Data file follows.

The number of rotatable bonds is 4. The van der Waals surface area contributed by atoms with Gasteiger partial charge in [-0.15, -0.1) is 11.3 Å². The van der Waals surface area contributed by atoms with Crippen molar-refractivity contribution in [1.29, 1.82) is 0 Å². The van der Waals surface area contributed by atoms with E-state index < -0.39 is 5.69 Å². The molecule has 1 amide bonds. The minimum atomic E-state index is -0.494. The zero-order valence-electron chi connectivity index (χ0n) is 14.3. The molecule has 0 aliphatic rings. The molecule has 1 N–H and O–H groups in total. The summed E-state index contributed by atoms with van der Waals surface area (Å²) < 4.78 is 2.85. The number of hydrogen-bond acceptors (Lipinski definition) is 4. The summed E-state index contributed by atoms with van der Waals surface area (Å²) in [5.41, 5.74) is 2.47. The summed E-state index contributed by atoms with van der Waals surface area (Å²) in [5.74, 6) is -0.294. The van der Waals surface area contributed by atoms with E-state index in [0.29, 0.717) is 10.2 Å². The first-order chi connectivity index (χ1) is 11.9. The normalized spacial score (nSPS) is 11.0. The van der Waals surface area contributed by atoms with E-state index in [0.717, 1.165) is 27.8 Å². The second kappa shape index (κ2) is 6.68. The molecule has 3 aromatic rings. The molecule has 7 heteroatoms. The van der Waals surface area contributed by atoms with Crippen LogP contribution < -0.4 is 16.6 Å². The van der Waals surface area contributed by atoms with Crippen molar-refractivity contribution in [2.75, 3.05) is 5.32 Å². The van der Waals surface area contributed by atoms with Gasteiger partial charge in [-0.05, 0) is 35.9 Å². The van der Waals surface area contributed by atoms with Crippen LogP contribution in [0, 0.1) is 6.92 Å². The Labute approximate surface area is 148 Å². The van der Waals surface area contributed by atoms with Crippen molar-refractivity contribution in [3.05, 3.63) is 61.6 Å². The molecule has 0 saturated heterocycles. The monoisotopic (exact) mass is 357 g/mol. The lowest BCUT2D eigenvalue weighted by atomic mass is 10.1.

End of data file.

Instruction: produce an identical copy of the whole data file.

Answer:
The number of rotatable bonds is 4. The van der Waals surface area contributed by atoms with Gasteiger partial charge in [-0.15, -0.1) is 11.3 Å². The van der Waals surface area contributed by atoms with Crippen molar-refractivity contribution in [1.29, 1.82) is 0 Å². The van der Waals surface area contributed by atoms with E-state index < -0.39 is 5.69 Å². The molecule has 1 amide bonds. The minimum atomic E-state index is -0.494. The zero-order valence-electron chi connectivity index (χ0n) is 14.3. The molecule has 0 aliphatic rings. The molecule has 1 N–H and O–H groups in total. The summed E-state index contributed by atoms with van der Waals surface area (Å²) < 4.78 is 2.85. The number of hydrogen-bond acceptors (Lipinski definition) is 4. The summed E-state index contributed by atoms with van der Waals surface area (Å²) in [5.41, 5.74) is 2.47. The summed E-state index contributed by atoms with van der Waals surface area (Å²) in [5.74, 6) is -0.294. The van der Waals surface area contributed by atoms with E-state index in [0.29, 0.717) is 10.2 Å². The first-order chi connectivity index (χ1) is 11.9. The normalized spacial score (nSPS) is 11.0. The van der Waals surface area contributed by atoms with E-state index in [0.717, 1.165) is 27.8 Å². The second kappa shape index (κ2) is 6.68. The molecule has 3 aromatic rings. The molecule has 7 heteroatoms. The van der Waals surface area contributed by atoms with Crippen LogP contribution < -0.4 is 16.6 Å². The van der Waals surface area contributed by atoms with Crippen molar-refractivity contribution in [2.75, 3.05) is 5.32 Å². The van der Waals surface area contributed by atoms with Gasteiger partial charge in [-0.05, 0) is 35.9 Å². The van der Waals surface area contributed by atoms with Crippen LogP contribution in [0, 0.1) is 6.92 Å². The Labute approximate surface area is 148 Å². The van der Waals surface area contributed by atoms with Crippen molar-refractivity contribution in [3.05, 3.63) is 61.6 Å². The molecule has 0 saturated heterocycles. The monoisotopic (exact) mass is 357 g/mol. The lowest BCUT2D eigenvalue weighted by atomic mass is 10.1.